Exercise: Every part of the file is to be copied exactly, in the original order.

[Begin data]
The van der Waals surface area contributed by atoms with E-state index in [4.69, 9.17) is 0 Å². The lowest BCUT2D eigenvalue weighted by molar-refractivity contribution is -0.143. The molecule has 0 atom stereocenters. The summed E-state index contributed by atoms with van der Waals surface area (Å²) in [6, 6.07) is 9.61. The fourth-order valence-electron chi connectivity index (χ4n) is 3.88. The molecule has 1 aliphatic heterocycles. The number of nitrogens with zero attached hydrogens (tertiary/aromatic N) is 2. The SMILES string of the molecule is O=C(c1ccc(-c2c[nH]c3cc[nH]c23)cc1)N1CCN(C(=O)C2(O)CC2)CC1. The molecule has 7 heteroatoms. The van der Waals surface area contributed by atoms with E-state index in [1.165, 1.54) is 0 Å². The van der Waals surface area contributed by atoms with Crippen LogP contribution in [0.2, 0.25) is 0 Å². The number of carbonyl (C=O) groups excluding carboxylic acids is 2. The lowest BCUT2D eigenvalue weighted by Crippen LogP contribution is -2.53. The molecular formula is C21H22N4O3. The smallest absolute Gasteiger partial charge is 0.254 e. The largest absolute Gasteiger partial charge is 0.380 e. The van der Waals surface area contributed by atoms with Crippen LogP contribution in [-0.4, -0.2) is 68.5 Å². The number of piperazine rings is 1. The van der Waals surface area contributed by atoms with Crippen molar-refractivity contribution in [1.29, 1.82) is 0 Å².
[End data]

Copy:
The van der Waals surface area contributed by atoms with E-state index in [4.69, 9.17) is 0 Å². The lowest BCUT2D eigenvalue weighted by molar-refractivity contribution is -0.143. The molecule has 0 atom stereocenters. The summed E-state index contributed by atoms with van der Waals surface area (Å²) in [6, 6.07) is 9.61. The fourth-order valence-electron chi connectivity index (χ4n) is 3.88. The molecule has 1 aliphatic heterocycles. The number of nitrogens with zero attached hydrogens (tertiary/aromatic N) is 2. The SMILES string of the molecule is O=C(c1ccc(-c2c[nH]c3cc[nH]c23)cc1)N1CCN(C(=O)C2(O)CC2)CC1. The molecule has 7 heteroatoms. The van der Waals surface area contributed by atoms with E-state index in [1.165, 1.54) is 0 Å². The van der Waals surface area contributed by atoms with Crippen LogP contribution in [0.2, 0.25) is 0 Å². The number of carbonyl (C=O) groups excluding carboxylic acids is 2. The lowest BCUT2D eigenvalue weighted by Crippen LogP contribution is -2.53. The molecular formula is C21H22N4O3. The smallest absolute Gasteiger partial charge is 0.254 e. The largest absolute Gasteiger partial charge is 0.380 e. The van der Waals surface area contributed by atoms with Crippen LogP contribution in [-0.4, -0.2) is 68.5 Å². The number of piperazine rings is 1. The van der Waals surface area contributed by atoms with Crippen molar-refractivity contribution in [1.29, 1.82) is 0 Å².